A T1 line is a T-carrier signaling method originally invented by Bell Labs in 1957, but was not implemented into use until the 1960s. Back then, it was used for intercity phone systems. Now it is often the perfect solution when a high speed, dependable and low latency connection is required to support a small to medium size business. Speeds are normally consistent at supporting an up and down link of 1.544 Mbits per second. T1s are often referred to as digital signal 1 or DS-1 lines.
This technology is widely used throughout North America and Japan. Before the high demand of bandwidth we currently see in the world today, T1 lines were only used in massive phone company offices to transfer voice calls from one location to another. Today, they are still used by wireless carriers to transfer calls and data traffic from towers to central switches.
More commonly, they are found as a reasonably priced alternative to growing businesses requiring a stable, high speed connection. The name T1 was originally assigned by AT&T. The T was the next letter available in their carrier types and the 1 means that it is a level 1 connection.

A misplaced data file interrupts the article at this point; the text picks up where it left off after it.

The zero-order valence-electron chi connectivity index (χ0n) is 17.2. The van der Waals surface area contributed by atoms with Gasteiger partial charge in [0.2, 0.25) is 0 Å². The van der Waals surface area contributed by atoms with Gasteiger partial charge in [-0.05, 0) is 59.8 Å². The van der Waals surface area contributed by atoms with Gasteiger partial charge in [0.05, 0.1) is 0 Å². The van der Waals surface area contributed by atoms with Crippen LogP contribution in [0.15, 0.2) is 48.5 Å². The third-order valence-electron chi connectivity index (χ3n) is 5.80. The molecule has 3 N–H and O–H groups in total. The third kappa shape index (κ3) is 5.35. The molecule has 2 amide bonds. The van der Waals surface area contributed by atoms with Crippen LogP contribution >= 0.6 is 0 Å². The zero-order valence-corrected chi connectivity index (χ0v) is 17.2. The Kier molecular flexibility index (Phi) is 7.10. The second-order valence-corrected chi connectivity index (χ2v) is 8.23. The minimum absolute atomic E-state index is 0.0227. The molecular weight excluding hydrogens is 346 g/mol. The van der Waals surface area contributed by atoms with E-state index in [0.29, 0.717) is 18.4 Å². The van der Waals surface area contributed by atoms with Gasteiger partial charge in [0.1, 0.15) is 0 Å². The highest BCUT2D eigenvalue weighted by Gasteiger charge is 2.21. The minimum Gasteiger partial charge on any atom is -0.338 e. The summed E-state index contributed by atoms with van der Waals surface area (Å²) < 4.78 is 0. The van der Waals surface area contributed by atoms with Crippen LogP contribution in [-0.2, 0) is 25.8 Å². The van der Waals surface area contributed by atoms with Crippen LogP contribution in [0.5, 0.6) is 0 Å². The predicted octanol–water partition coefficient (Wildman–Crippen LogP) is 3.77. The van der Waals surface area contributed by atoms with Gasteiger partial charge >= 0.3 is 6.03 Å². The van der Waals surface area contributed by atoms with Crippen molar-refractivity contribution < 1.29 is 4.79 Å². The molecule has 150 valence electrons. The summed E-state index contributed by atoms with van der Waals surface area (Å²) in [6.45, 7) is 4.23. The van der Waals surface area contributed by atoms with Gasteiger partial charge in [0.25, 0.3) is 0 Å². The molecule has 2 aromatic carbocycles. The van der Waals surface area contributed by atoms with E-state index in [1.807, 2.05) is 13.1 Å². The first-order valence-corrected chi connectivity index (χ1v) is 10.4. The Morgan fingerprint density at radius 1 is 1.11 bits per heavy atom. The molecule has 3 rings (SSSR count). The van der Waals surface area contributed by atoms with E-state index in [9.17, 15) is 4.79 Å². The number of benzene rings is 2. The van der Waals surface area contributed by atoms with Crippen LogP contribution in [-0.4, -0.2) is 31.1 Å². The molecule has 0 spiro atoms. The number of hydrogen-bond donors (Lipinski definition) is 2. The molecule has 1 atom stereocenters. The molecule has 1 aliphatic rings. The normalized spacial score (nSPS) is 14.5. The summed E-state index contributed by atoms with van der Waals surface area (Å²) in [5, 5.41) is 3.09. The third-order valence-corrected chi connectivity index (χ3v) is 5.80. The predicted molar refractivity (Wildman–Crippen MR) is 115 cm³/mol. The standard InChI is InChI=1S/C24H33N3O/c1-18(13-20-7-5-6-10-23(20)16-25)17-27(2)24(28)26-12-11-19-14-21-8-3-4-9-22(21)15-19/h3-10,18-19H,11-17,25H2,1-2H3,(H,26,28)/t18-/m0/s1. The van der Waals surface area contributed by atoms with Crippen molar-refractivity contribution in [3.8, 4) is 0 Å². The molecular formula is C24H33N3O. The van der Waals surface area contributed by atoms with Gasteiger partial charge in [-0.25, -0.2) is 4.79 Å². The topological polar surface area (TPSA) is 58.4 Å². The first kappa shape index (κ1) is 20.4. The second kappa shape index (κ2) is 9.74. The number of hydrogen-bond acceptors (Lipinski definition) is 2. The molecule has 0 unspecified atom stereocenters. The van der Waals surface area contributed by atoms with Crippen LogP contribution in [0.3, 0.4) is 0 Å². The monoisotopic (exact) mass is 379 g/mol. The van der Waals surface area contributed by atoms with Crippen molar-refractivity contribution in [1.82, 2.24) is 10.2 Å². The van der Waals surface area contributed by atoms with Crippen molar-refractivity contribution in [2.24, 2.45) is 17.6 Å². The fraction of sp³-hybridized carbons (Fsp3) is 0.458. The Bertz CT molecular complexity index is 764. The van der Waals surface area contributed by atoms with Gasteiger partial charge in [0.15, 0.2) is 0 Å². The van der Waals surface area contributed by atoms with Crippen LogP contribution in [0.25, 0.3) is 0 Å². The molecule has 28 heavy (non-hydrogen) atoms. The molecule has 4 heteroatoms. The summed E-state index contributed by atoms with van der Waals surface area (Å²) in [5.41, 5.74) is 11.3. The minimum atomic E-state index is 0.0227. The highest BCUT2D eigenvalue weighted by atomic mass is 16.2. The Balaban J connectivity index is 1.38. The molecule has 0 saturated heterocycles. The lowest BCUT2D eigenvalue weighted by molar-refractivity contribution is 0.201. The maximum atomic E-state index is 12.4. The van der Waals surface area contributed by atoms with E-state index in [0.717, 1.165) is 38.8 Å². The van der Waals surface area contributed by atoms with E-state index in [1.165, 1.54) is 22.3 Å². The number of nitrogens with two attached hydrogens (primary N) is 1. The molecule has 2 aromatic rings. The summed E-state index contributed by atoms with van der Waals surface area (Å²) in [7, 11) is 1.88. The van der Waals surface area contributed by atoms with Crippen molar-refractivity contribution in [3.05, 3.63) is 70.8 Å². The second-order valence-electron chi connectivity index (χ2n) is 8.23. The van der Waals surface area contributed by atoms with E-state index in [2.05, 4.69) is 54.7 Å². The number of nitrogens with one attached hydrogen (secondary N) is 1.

Also commonly used, DS1 or digital signal 1 names were given to the same equipment as it carries 24 digital voice channels. These names are used interchangeable within the telecommunications industry. As your business grows, an increase in bandwidth may be required. Unfortunately, the monthly rate will also increase with the demand. Below is a list of all high speed business connections.
? T1 - 1.544 Mbits per second ? T3 - 43.232 Mbits per second ? OC3 - 155 Mbits per second ? OC12 - 622 Mbits per second ? OC48 - 2.5 Gbits per second ? OC192 - 9.
6 Gbits per second Many times people try to compare T1 connections to cable modems or DSL lines. T1s are much faster than the highest speed DSL connection, and cable connections only come near the same speed when they are peaking, which is not common. Cable modems are generally much slower because the bandwidth limits are shared with your local community. So if five of your neighbors are actively using the web, it will not provide you with the full throughput a cable modem is capable of.
DSL lines have more consistent speeds but are also consistently slower. T1s can offer the following benefits over their slower competition: ? Constantly faster downlink and much faster uplink ? Can offer guaranteed Uptime ? Server supported ? Dedicated Line ? Faster repairs if necessary What I am trying to make clear is that T1 lines are business class. Cable modems and DSL lines should be strictly residential. In a business setting you need the most reliable and suitable data lines for your work. Your business depends on it.
This article was written for a T1 Line Discount Broadband Provider. Article written and distributed by Steve Cancel, IT Manager of Michigan Web Site Hosting.